Apple pioneered the concept of making its products accessible to users with disabilities back in the 1980s. It has made environmentally sound manufacturing and supplier responsibility a key aspect of its global operations. It has taken a public stand for inclusion and diversity and has made privacy and security primary features of its products. Why haven't other tech giants offered more than a meek "me too" in these areas?
Apple on Monday was announced as one of 13 inaugural corporate signatories to a state-led campaign that seeks to close the gender pay gap in California, an issue that impacts a range of industries across the nation including the high-paying tech sector.
On average, men at Apple's U.K. operations earn 5 percent more than women, the company revealed on Tuesday, a day ahead of a deadline for British companies over 250 people to disclose their gender gaps.
Apple earlier this month asked the Securities and Exchange Commission to authorize the exclusion of a shareholder proposal that would tie the company's diversity efforts to CEO performance, an action that could negatively impact Tim Cook's compensation.
For the second year in a row, Apple shareholders on Tuesday voted against a proposal that would force the company to actively recruit "people of color" to high-ranking management positions and its board of directors.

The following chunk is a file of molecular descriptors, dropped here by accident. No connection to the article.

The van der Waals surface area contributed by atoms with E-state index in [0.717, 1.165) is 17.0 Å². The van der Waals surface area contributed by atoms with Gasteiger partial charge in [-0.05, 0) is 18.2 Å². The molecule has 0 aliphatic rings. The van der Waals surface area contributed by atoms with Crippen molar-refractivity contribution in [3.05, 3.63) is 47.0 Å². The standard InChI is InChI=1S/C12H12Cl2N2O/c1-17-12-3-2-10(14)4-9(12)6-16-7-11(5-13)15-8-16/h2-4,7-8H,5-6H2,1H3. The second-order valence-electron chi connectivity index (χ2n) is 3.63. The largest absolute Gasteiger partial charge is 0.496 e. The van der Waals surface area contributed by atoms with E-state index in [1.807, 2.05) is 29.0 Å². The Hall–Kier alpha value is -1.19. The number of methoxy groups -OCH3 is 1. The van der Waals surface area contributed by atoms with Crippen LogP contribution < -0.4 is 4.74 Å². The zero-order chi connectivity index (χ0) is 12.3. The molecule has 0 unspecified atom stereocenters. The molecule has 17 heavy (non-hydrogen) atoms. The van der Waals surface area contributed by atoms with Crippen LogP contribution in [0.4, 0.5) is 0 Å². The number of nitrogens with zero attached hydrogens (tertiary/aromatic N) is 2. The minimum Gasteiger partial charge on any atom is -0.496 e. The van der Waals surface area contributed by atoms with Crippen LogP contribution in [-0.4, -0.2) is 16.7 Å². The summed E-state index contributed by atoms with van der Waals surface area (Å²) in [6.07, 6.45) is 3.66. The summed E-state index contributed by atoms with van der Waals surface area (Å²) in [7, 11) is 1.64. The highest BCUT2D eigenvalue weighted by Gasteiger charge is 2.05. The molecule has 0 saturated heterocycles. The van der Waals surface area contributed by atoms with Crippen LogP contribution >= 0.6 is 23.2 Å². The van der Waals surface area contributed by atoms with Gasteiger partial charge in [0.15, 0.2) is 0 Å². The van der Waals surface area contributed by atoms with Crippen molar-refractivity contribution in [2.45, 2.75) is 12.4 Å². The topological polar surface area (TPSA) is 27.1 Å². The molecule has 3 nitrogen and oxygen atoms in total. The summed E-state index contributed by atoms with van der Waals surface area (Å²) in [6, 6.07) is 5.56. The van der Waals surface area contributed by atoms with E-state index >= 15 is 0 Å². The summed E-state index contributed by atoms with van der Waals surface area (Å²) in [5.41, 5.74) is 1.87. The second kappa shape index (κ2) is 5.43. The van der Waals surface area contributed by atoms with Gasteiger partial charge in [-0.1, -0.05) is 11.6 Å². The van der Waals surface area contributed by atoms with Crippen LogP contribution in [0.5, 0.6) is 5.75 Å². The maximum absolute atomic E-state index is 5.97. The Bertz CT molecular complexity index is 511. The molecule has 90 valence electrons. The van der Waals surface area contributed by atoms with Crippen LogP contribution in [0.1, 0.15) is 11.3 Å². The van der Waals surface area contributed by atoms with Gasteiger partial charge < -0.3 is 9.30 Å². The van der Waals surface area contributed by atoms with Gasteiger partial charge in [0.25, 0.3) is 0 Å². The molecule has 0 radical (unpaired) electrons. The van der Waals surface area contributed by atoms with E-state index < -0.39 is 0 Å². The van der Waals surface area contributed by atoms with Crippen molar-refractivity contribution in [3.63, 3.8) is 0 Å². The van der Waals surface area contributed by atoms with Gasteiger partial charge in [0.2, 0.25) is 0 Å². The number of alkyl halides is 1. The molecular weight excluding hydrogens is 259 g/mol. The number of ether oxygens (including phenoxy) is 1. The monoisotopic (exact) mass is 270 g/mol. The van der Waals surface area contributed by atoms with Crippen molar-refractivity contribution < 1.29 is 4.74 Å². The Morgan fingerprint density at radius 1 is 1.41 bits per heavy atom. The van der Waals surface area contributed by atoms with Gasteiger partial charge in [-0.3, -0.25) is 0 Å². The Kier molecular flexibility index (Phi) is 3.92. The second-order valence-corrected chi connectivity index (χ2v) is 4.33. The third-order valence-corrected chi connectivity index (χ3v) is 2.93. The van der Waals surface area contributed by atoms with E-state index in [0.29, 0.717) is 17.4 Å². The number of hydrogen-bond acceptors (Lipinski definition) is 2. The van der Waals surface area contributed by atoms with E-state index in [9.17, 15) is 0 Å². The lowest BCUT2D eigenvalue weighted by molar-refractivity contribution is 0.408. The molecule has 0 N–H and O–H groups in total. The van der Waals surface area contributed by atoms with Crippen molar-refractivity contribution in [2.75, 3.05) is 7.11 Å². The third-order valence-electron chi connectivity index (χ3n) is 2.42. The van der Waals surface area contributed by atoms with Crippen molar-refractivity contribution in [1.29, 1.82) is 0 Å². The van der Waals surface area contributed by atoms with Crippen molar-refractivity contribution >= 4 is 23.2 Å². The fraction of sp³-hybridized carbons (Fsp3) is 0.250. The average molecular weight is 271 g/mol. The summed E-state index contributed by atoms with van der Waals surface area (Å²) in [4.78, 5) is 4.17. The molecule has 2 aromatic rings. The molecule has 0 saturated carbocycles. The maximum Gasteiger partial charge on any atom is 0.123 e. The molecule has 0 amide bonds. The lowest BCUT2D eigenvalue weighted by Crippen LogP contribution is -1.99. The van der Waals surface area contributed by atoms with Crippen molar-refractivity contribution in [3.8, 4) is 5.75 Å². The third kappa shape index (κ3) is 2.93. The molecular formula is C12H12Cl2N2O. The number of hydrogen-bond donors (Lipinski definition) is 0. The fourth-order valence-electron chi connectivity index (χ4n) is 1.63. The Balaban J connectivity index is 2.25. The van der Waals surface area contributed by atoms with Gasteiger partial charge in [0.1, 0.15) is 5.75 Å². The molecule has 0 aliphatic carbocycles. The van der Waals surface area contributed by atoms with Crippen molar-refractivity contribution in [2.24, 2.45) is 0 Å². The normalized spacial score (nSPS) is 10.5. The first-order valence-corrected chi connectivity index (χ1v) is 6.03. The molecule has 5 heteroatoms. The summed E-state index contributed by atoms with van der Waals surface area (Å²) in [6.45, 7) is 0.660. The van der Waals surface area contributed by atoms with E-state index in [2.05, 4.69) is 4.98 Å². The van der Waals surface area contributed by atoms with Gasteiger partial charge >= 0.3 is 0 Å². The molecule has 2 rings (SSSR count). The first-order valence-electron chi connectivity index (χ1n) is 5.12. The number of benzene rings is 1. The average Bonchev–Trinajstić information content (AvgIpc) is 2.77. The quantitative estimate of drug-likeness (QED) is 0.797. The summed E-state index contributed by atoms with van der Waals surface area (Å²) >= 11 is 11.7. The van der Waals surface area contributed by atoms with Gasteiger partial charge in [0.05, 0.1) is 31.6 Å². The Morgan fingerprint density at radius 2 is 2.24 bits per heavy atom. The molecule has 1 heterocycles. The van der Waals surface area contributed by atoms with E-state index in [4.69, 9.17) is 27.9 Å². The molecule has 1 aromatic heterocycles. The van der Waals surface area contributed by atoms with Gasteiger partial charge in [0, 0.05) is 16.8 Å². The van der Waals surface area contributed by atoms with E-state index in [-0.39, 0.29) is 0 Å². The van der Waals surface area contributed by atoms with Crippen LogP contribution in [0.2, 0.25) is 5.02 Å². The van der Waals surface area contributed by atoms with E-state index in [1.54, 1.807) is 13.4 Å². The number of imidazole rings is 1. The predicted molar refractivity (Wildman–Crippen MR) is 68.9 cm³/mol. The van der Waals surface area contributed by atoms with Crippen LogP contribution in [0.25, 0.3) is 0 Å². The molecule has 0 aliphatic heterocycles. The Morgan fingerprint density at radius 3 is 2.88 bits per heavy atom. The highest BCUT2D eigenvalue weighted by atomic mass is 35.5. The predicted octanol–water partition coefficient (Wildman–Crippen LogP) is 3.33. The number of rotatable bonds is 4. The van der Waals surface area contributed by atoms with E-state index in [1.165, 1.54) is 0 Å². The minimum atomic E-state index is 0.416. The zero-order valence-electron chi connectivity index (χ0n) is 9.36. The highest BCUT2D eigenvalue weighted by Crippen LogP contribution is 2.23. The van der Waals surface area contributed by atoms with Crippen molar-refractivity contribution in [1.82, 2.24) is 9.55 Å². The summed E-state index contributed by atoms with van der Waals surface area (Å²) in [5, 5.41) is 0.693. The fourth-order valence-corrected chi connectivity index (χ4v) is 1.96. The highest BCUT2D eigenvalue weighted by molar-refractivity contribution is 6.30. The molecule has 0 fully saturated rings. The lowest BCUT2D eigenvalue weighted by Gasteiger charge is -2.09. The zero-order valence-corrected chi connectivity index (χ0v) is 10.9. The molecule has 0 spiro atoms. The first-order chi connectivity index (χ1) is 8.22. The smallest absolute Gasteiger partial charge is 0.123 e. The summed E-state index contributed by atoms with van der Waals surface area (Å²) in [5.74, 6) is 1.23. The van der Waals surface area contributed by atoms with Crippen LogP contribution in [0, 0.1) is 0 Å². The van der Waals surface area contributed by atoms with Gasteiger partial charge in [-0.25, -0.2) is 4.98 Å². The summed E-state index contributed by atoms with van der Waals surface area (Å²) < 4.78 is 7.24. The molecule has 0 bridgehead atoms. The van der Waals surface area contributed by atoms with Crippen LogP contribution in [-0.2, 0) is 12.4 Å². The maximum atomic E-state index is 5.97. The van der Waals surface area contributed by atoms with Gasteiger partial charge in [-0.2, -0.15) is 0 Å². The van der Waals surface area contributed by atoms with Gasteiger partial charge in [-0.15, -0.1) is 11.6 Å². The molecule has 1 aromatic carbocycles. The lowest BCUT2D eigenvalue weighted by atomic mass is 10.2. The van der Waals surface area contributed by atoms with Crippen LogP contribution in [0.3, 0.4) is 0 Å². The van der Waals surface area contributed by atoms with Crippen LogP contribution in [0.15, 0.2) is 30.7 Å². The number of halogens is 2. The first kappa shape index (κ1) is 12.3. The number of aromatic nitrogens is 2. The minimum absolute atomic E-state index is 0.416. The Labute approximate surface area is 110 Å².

Over the weekend, Apple quietly released its latest EEO-1 Federal Employer Information Report tallying employment diversity information through Aug. 1, 2015, revealing raw numbers that, while a slight improvement year over year, are incongruent with statements the company made last year.
Apple, in its 2016 proxy statement issued to the Securities and Exchange Commission on Wednesday, decided to let shareholders vote on a contentious proposal that would force the company to add "people of color" to high-ranking management and its board of directors. The letter recommends a vote against, however, saying installed policies not only address diversity concerns, but are much broader in scope.
Apple might be forced to add "people of color" to its senior ranks if an investor submitted resolution is voted through at an upcoming 2016 shareholders meeting, though the company contends the proposal constitutes micromanagement and is therefore invalid.
A group of black high school students were asked to leave an Apple Store in Australia after security became concerned that they "might steal something," prompting the store manager to issue an apology.